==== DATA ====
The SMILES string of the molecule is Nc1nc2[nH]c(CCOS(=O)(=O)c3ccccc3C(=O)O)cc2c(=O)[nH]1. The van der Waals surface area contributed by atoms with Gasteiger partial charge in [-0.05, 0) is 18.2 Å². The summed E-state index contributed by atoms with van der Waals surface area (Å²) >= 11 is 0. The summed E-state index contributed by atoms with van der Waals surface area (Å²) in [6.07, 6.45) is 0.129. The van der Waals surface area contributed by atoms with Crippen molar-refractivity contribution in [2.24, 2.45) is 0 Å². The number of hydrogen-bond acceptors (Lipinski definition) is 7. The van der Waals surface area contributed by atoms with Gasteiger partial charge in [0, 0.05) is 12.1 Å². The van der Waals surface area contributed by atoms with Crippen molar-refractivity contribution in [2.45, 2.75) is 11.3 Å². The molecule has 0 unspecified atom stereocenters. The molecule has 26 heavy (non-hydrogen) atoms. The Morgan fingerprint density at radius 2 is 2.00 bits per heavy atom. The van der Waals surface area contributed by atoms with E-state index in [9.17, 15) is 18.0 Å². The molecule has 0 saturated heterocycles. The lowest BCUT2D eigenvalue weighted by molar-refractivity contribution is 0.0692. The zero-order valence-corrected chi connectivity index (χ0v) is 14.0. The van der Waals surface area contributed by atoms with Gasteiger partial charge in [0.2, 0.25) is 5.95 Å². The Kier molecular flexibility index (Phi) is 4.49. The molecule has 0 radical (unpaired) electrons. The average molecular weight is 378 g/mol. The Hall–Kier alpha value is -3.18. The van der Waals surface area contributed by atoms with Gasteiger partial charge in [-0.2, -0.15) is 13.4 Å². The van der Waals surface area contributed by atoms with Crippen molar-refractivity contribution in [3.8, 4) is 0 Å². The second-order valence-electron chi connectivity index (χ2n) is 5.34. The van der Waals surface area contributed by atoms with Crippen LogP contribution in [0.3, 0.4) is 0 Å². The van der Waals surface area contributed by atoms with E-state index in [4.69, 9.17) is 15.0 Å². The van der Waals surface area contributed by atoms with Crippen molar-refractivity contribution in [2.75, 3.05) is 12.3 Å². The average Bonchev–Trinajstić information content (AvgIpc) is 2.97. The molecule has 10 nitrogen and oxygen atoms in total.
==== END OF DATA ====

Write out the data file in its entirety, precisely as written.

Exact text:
The SMILES string of the molecule is Nc1nc2[nH]c(CCOS(=O)(=O)c3ccccc3C(=O)O)cc2c(=O)[nH]1. The van der Waals surface area contributed by atoms with Gasteiger partial charge in [-0.05, 0) is 18.2 Å². The summed E-state index contributed by atoms with van der Waals surface area (Å²) >= 11 is 0. The summed E-state index contributed by atoms with van der Waals surface area (Å²) in [6.07, 6.45) is 0.129. The van der Waals surface area contributed by atoms with Crippen molar-refractivity contribution in [2.24, 2.45) is 0 Å². The number of hydrogen-bond acceptors (Lipinski definition) is 7. The van der Waals surface area contributed by atoms with Gasteiger partial charge in [0, 0.05) is 12.1 Å². The van der Waals surface area contributed by atoms with Crippen molar-refractivity contribution in [2.45, 2.75) is 11.3 Å². The molecule has 0 unspecified atom stereocenters. The molecule has 26 heavy (non-hydrogen) atoms. The Morgan fingerprint density at radius 2 is 2.00 bits per heavy atom. The van der Waals surface area contributed by atoms with E-state index in [9.17, 15) is 18.0 Å². The molecule has 0 saturated heterocycles. The lowest BCUT2D eigenvalue weighted by molar-refractivity contribution is 0.0692. The zero-order valence-corrected chi connectivity index (χ0v) is 14.0. The van der Waals surface area contributed by atoms with Gasteiger partial charge in [0.2, 0.25) is 5.95 Å². The Kier molecular flexibility index (Phi) is 4.49. The molecule has 0 radical (unpaired) electrons. The average molecular weight is 378 g/mol. The Hall–Kier alpha value is -3.18. The van der Waals surface area contributed by atoms with Gasteiger partial charge in [-0.2, -0.15) is 13.4 Å². The van der Waals surface area contributed by atoms with Crippen molar-refractivity contribution in [3.8, 4) is 0 Å². The second-order valence-electron chi connectivity index (χ2n) is 5.34. The van der Waals surface area contributed by atoms with Crippen LogP contribution in [0.3, 0.4) is 0 Å². The van der Waals surface area contributed by atoms with E-state index in [4.69, 9.17) is 15.0 Å². The van der Waals surface area contributed by atoms with Crippen molar-refractivity contribution in [2.75, 3.05) is 12.3 Å². The average Bonchev–Trinajstić information content (AvgIpc) is 2.97. The molecule has 10 nitrogen and oxygen atoms in total.